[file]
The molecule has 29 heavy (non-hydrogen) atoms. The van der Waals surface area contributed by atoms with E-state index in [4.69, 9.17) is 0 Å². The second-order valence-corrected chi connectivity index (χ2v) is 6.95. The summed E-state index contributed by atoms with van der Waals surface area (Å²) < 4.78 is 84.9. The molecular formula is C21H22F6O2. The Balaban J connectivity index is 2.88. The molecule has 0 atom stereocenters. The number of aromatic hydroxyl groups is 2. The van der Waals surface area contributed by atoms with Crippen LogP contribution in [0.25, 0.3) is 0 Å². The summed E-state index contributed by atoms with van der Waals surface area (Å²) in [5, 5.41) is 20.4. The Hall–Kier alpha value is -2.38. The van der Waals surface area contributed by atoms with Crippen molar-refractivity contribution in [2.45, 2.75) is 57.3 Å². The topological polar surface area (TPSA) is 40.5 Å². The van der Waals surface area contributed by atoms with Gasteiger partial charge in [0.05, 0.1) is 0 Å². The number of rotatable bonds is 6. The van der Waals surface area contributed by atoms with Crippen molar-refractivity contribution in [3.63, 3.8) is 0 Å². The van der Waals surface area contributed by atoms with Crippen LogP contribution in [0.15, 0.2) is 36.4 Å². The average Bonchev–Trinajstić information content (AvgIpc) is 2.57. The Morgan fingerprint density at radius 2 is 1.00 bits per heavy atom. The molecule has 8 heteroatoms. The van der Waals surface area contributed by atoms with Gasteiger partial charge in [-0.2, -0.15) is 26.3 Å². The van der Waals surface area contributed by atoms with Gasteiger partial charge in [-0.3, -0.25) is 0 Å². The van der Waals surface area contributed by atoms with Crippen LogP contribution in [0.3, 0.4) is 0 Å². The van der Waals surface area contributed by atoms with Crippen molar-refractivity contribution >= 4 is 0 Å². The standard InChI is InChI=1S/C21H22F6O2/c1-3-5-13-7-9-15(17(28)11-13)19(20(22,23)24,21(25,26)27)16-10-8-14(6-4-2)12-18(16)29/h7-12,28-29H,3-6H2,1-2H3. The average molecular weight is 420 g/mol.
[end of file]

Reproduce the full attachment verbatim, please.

The molecule has 29 heavy (non-hydrogen) atoms. The van der Waals surface area contributed by atoms with E-state index in [4.69, 9.17) is 0 Å². The second-order valence-corrected chi connectivity index (χ2v) is 6.95. The summed E-state index contributed by atoms with van der Waals surface area (Å²) < 4.78 is 84.9. The molecular formula is C21H22F6O2. The Balaban J connectivity index is 2.88. The molecule has 0 atom stereocenters. The number of aromatic hydroxyl groups is 2. The van der Waals surface area contributed by atoms with Crippen LogP contribution in [0.25, 0.3) is 0 Å². The summed E-state index contributed by atoms with van der Waals surface area (Å²) in [5, 5.41) is 20.4. The Hall–Kier alpha value is -2.38. The van der Waals surface area contributed by atoms with Crippen molar-refractivity contribution in [2.45, 2.75) is 57.3 Å². The topological polar surface area (TPSA) is 40.5 Å². The van der Waals surface area contributed by atoms with Gasteiger partial charge in [0.05, 0.1) is 0 Å². The number of rotatable bonds is 6. The van der Waals surface area contributed by atoms with Crippen molar-refractivity contribution in [3.63, 3.8) is 0 Å². The van der Waals surface area contributed by atoms with Crippen LogP contribution in [0.15, 0.2) is 36.4 Å². The average Bonchev–Trinajstić information content (AvgIpc) is 2.57. The Morgan fingerprint density at radius 2 is 1.00 bits per heavy atom. The molecule has 8 heteroatoms. The van der Waals surface area contributed by atoms with Gasteiger partial charge in [-0.2, -0.15) is 26.3 Å². The van der Waals surface area contributed by atoms with Gasteiger partial charge in [-0.3, -0.25) is 0 Å². The van der Waals surface area contributed by atoms with Crippen LogP contribution in [0.3, 0.4) is 0 Å². The van der Waals surface area contributed by atoms with Crippen molar-refractivity contribution >= 4 is 0 Å². The standard InChI is InChI=1S/C21H22F6O2/c1-3-5-13-7-9-15(17(28)11-13)19(20(22,23)24,21(25,26)27)16-10-8-14(6-4-2)12-18(16)29/h7-12,28-29H,3-6H2,1-2H3. The average molecular weight is 420 g/mol.